Syria conflict: Rebels agree to leave last Homs enclave
- 13 March 2017
- From the section Middle East
Syrian rebel fighters have agreed to leave their last enclave in the city of Homs, government officials say.
Homs Governor Talal Barrazi said the evacuation of al-Wair was part of an existing deal with community leaders and would take six to eight weeks.
Opposition activists said the rebels would be allowed to depart with their families for rebel-held northern Syria.
Al-Wair, home to an estimated 75,000 people, has been under siege by government forces since late 2013.
Homs was dubbed the "capital of the revolution" after residents embraced the call to overthrow President Bashar al-Assad in 2011 and drove security forces out of much of the city the following year.
That prompted the government to begin a brutal two-year siege that left whole areas destroyed and eventually forced rebels to withdraw from the Old City in 2014.
Al-Wair, on the western outskirts, is the last rebel-held district.
In December 2015, community leaders agreed a five-stage truce with the government.
The first phase led to 300 rebels leaving and the government allowing in a limited amount of food and humanitarian aid. But the deal subsequently stalled.
The second phase did not take place until September, when several hundred more rebels were evacuated and the government freed 200 imprisoned al-Wair residents.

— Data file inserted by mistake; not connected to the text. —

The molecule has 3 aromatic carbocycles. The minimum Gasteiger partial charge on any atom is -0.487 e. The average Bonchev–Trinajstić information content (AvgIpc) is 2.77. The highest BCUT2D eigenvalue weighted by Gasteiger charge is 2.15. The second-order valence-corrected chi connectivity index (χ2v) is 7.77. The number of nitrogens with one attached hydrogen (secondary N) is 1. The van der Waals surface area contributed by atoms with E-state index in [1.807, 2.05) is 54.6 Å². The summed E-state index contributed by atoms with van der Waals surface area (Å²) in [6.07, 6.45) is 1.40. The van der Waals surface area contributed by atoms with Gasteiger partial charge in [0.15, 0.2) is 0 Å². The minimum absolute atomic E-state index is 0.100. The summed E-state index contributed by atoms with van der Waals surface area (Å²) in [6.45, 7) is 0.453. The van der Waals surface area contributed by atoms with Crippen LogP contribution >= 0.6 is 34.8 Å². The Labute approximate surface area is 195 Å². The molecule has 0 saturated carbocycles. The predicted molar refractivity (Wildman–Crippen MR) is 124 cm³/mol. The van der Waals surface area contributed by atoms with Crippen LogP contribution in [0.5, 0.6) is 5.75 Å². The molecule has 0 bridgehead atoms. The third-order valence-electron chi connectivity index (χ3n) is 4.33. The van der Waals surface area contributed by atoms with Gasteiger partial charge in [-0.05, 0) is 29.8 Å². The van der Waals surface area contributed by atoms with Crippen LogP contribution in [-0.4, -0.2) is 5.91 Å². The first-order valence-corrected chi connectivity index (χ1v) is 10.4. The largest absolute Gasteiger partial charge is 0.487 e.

The next two phases will see about 10,000 to 15,000 people leaving in several groups over the coming weeks, opposition activists from the Homs Media Centre told Reuters news agency.
The pro-opposition Orient News website reported that the rebels planned to head to Jarablus, a town near the border with Turkey that was captured from so-called Islamic State last August.
In a separate development on Monday, several rebel factions said they were not yet ready to send a delegation to attend talks with the government that are scheduled to begin in Kazakhstan on Tuesday.
Ahmed Othman of the Sultan Murad brigade told Reuters that one of the reasons for the boycott was unfulfilled promises relating to a cessation of hostilities agreement brokered by Russia and Turkey at the end of December.
Mr Othman complained that Russia, an ally of President Bashar al-Assad, had failed to halt the government's bombardment of rebel-held areas.